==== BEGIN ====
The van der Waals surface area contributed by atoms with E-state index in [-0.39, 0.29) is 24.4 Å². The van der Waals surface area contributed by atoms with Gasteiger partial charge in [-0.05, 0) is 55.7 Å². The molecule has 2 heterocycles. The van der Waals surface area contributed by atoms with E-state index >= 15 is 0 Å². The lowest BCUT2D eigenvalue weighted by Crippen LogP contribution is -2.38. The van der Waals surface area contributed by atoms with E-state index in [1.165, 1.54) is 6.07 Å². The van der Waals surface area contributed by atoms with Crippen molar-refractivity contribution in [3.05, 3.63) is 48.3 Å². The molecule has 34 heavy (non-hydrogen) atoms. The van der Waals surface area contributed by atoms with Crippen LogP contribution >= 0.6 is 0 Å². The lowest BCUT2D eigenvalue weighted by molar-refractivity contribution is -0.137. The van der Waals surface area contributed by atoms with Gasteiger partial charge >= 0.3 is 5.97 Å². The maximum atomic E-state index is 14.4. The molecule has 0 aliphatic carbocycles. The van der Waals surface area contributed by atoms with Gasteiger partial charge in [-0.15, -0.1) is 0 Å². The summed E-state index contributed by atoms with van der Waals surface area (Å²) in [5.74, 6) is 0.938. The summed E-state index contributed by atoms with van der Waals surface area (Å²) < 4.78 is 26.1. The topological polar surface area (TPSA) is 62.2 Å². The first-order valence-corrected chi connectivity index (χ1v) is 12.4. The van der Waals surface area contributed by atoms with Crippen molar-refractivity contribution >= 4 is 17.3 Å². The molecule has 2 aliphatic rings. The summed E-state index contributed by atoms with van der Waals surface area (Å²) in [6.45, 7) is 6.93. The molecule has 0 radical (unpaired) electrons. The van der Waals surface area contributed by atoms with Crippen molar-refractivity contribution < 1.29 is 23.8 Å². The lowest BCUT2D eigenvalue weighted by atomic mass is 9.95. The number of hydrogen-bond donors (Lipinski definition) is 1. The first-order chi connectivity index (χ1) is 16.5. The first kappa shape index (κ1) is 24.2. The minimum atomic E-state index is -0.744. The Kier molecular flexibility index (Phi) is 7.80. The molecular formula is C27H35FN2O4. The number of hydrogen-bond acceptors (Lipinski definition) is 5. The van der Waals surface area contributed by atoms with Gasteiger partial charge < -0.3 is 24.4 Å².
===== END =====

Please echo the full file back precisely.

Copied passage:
The van der Waals surface area contributed by atoms with E-state index in [-0.39, 0.29) is 24.4 Å². The van der Waals surface area contributed by atoms with Gasteiger partial charge in [-0.05, 0) is 55.7 Å². The molecule has 2 heterocycles. The van der Waals surface area contributed by atoms with E-state index >= 15 is 0 Å². The lowest BCUT2D eigenvalue weighted by Crippen LogP contribution is -2.38. The van der Waals surface area contributed by atoms with E-state index in [1.165, 1.54) is 6.07 Å². The van der Waals surface area contributed by atoms with Crippen molar-refractivity contribution in [3.05, 3.63) is 48.3 Å². The molecule has 34 heavy (non-hydrogen) atoms. The van der Waals surface area contributed by atoms with Crippen LogP contribution >= 0.6 is 0 Å². The lowest BCUT2D eigenvalue weighted by molar-refractivity contribution is -0.137. The van der Waals surface area contributed by atoms with Gasteiger partial charge >= 0.3 is 5.97 Å². The maximum atomic E-state index is 14.4. The molecule has 0 aliphatic carbocycles. The van der Waals surface area contributed by atoms with Gasteiger partial charge in [-0.15, -0.1) is 0 Å². The summed E-state index contributed by atoms with van der Waals surface area (Å²) in [5.74, 6) is 0.938. The summed E-state index contributed by atoms with van der Waals surface area (Å²) < 4.78 is 26.1. The topological polar surface area (TPSA) is 62.2 Å². The first-order valence-corrected chi connectivity index (χ1v) is 12.4. The van der Waals surface area contributed by atoms with Crippen molar-refractivity contribution >= 4 is 17.3 Å². The molecule has 2 aliphatic rings. The summed E-state index contributed by atoms with van der Waals surface area (Å²) in [6.45, 7) is 6.93. The molecule has 0 radical (unpaired) electrons. The van der Waals surface area contributed by atoms with Crippen molar-refractivity contribution < 1.29 is 23.8 Å². The lowest BCUT2D eigenvalue weighted by atomic mass is 9.95. The number of hydrogen-bond donors (Lipinski definition) is 1. The first-order chi connectivity index (χ1) is 16.5. The first kappa shape index (κ1) is 24.2. The minimum atomic E-state index is -0.744. The Kier molecular flexibility index (Phi) is 7.80. The molecular formula is C27H35FN2O4. The number of hydrogen-bond acceptors (Lipinski definition) is 5. The van der Waals surface area contributed by atoms with Gasteiger partial charge < -0.3 is 24.4 Å².